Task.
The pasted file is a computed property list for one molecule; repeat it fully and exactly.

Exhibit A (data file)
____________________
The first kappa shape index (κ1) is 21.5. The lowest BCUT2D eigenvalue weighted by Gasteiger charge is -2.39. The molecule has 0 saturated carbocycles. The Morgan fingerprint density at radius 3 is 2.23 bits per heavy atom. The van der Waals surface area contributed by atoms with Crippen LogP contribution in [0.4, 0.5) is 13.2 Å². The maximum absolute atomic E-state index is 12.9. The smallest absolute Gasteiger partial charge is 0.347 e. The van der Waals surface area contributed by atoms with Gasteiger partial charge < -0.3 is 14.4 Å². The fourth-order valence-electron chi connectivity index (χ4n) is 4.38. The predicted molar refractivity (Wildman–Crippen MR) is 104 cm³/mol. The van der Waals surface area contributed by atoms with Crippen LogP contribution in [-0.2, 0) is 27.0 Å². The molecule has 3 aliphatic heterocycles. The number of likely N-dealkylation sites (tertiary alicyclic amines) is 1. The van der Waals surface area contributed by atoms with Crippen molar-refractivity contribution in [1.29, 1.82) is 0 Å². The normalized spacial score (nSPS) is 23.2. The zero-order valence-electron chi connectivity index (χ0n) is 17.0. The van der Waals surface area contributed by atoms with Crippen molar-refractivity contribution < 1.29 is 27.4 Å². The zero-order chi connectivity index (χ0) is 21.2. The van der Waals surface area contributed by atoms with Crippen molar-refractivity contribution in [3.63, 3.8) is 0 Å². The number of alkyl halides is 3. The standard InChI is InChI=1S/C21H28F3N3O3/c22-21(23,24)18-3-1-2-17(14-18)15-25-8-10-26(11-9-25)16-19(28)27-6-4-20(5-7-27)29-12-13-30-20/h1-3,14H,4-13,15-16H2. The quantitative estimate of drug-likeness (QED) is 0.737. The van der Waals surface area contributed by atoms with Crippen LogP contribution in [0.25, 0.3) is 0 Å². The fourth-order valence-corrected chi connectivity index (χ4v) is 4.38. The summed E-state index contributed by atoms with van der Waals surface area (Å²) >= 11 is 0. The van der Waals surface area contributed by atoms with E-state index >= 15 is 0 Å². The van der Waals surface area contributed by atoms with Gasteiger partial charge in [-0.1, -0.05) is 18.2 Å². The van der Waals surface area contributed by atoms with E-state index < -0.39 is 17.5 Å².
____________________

The first kappa shape index (κ1) is 21.5. The lowest BCUT2D eigenvalue weighted by Gasteiger charge is -2.39. The molecule has 0 saturated carbocycles. The Morgan fingerprint density at radius 3 is 2.23 bits per heavy atom. The van der Waals surface area contributed by atoms with Crippen LogP contribution in [0.4, 0.5) is 13.2 Å². The maximum absolute atomic E-state index is 12.9. The smallest absolute Gasteiger partial charge is 0.347 e. The van der Waals surface area contributed by atoms with Gasteiger partial charge < -0.3 is 14.4 Å². The fourth-order valence-electron chi connectivity index (χ4n) is 4.38. The predicted molar refractivity (Wildman–Crippen MR) is 104 cm³/mol. The van der Waals surface area contributed by atoms with Crippen LogP contribution in [-0.2, 0) is 27.0 Å². The molecule has 3 aliphatic heterocycles. The number of likely N-dealkylation sites (tertiary alicyclic amines) is 1. The van der Waals surface area contributed by atoms with Crippen molar-refractivity contribution in [1.29, 1.82) is 0 Å². The normalized spacial score (nSPS) is 23.2. The zero-order valence-electron chi connectivity index (χ0n) is 17.0. The van der Waals surface area contributed by atoms with Crippen molar-refractivity contribution < 1.29 is 27.4 Å². The zero-order chi connectivity index (χ0) is 21.2. The van der Waals surface area contributed by atoms with Crippen molar-refractivity contribution in [3.63, 3.8) is 0 Å². The number of alkyl halides is 3. The standard InChI is InChI=1S/C21H28F3N3O3/c22-21(23,24)18-3-1-2-17(14-18)15-25-8-10-26(11-9-25)16-19(28)27-6-4-20(5-7-27)29-12-13-30-20/h1-3,14H,4-13,15-16H2. The quantitative estimate of drug-likeness (QED) is 0.737. The van der Waals surface area contributed by atoms with Crippen LogP contribution in [0.25, 0.3) is 0 Å². The fourth-order valence-corrected chi connectivity index (χ4v) is 4.38. The summed E-state index contributed by atoms with van der Waals surface area (Å²) >= 11 is 0. The van der Waals surface area contributed by atoms with E-state index >= 15 is 0 Å². The van der Waals surface area contributed by atoms with Gasteiger partial charge in [-0.1, -0.05) is 18.2 Å². The van der Waals surface area contributed by atoms with E-state index < -0.39 is 17.5 Å².